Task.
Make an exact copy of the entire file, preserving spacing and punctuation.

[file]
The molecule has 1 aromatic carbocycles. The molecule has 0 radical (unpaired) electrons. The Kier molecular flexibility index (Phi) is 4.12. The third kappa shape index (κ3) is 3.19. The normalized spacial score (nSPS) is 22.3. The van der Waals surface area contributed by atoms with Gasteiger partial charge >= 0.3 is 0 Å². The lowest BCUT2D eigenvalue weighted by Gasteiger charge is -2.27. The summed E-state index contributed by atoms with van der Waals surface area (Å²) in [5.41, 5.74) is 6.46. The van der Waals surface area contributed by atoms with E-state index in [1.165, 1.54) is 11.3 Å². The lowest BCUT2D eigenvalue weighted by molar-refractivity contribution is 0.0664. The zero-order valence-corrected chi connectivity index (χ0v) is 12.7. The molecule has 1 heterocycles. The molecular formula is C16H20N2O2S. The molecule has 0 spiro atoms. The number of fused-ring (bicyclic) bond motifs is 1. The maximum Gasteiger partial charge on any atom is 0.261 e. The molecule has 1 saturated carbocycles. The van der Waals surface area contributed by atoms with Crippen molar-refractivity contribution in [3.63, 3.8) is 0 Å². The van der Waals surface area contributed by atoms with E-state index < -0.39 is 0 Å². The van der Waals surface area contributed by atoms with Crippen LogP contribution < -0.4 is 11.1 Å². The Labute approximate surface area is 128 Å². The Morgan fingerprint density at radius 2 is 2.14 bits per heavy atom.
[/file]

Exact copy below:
The molecule has 1 aromatic carbocycles. The molecule has 0 radical (unpaired) electrons. The Kier molecular flexibility index (Phi) is 4.12. The third kappa shape index (κ3) is 3.19. The normalized spacial score (nSPS) is 22.3. The van der Waals surface area contributed by atoms with Gasteiger partial charge >= 0.3 is 0 Å². The lowest BCUT2D eigenvalue weighted by Gasteiger charge is -2.27. The summed E-state index contributed by atoms with van der Waals surface area (Å²) in [5.41, 5.74) is 6.46. The van der Waals surface area contributed by atoms with E-state index in [1.165, 1.54) is 11.3 Å². The lowest BCUT2D eigenvalue weighted by molar-refractivity contribution is 0.0664. The zero-order valence-corrected chi connectivity index (χ0v) is 12.7. The molecule has 1 heterocycles. The molecular formula is C16H20N2O2S. The molecule has 0 spiro atoms. The number of fused-ring (bicyclic) bond motifs is 1. The maximum Gasteiger partial charge on any atom is 0.261 e. The molecule has 1 saturated carbocycles. The van der Waals surface area contributed by atoms with Crippen molar-refractivity contribution in [3.63, 3.8) is 0 Å². The van der Waals surface area contributed by atoms with E-state index < -0.39 is 0 Å². The van der Waals surface area contributed by atoms with Crippen LogP contribution < -0.4 is 11.1 Å². The Labute approximate surface area is 128 Å². The Morgan fingerprint density at radius 2 is 2.14 bits per heavy atom.